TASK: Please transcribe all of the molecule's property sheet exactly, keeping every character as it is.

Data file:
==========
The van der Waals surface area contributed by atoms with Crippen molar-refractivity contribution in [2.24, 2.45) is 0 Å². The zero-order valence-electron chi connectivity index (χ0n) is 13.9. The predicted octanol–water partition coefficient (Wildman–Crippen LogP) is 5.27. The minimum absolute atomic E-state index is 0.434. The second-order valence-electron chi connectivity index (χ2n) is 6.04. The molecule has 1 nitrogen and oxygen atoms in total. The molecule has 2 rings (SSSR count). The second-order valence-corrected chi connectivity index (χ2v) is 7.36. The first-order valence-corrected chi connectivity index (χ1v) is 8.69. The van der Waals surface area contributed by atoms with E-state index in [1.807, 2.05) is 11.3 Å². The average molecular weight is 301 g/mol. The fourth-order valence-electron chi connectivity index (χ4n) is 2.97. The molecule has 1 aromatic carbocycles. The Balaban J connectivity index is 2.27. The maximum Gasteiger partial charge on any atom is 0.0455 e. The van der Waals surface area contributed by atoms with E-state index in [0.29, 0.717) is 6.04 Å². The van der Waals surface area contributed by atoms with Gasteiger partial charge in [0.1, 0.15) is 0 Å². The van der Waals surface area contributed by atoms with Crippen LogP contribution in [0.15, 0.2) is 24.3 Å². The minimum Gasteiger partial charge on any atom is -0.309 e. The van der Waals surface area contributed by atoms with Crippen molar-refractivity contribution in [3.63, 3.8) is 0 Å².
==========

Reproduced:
The van der Waals surface area contributed by atoms with Crippen molar-refractivity contribution in [2.24, 2.45) is 0 Å². The zero-order valence-electron chi connectivity index (χ0n) is 13.9. The predicted octanol–water partition coefficient (Wildman–Crippen LogP) is 5.27. The minimum absolute atomic E-state index is 0.434. The second-order valence-electron chi connectivity index (χ2n) is 6.04. The molecule has 1 nitrogen and oxygen atoms in total. The molecule has 2 rings (SSSR count). The second-order valence-corrected chi connectivity index (χ2v) is 7.36. The first-order valence-corrected chi connectivity index (χ1v) is 8.69. The van der Waals surface area contributed by atoms with E-state index in [1.807, 2.05) is 11.3 Å². The average molecular weight is 301 g/mol. The fourth-order valence-electron chi connectivity index (χ4n) is 2.97. The molecule has 1 aromatic carbocycles. The Balaban J connectivity index is 2.27. The maximum Gasteiger partial charge on any atom is 0.0455 e. The van der Waals surface area contributed by atoms with E-state index in [0.29, 0.717) is 6.04 Å². The van der Waals surface area contributed by atoms with Gasteiger partial charge in [0.1, 0.15) is 0 Å². The van der Waals surface area contributed by atoms with Crippen LogP contribution in [0.15, 0.2) is 24.3 Å². The minimum Gasteiger partial charge on any atom is -0.309 e. The van der Waals surface area contributed by atoms with Crippen molar-refractivity contribution in [3.63, 3.8) is 0 Å².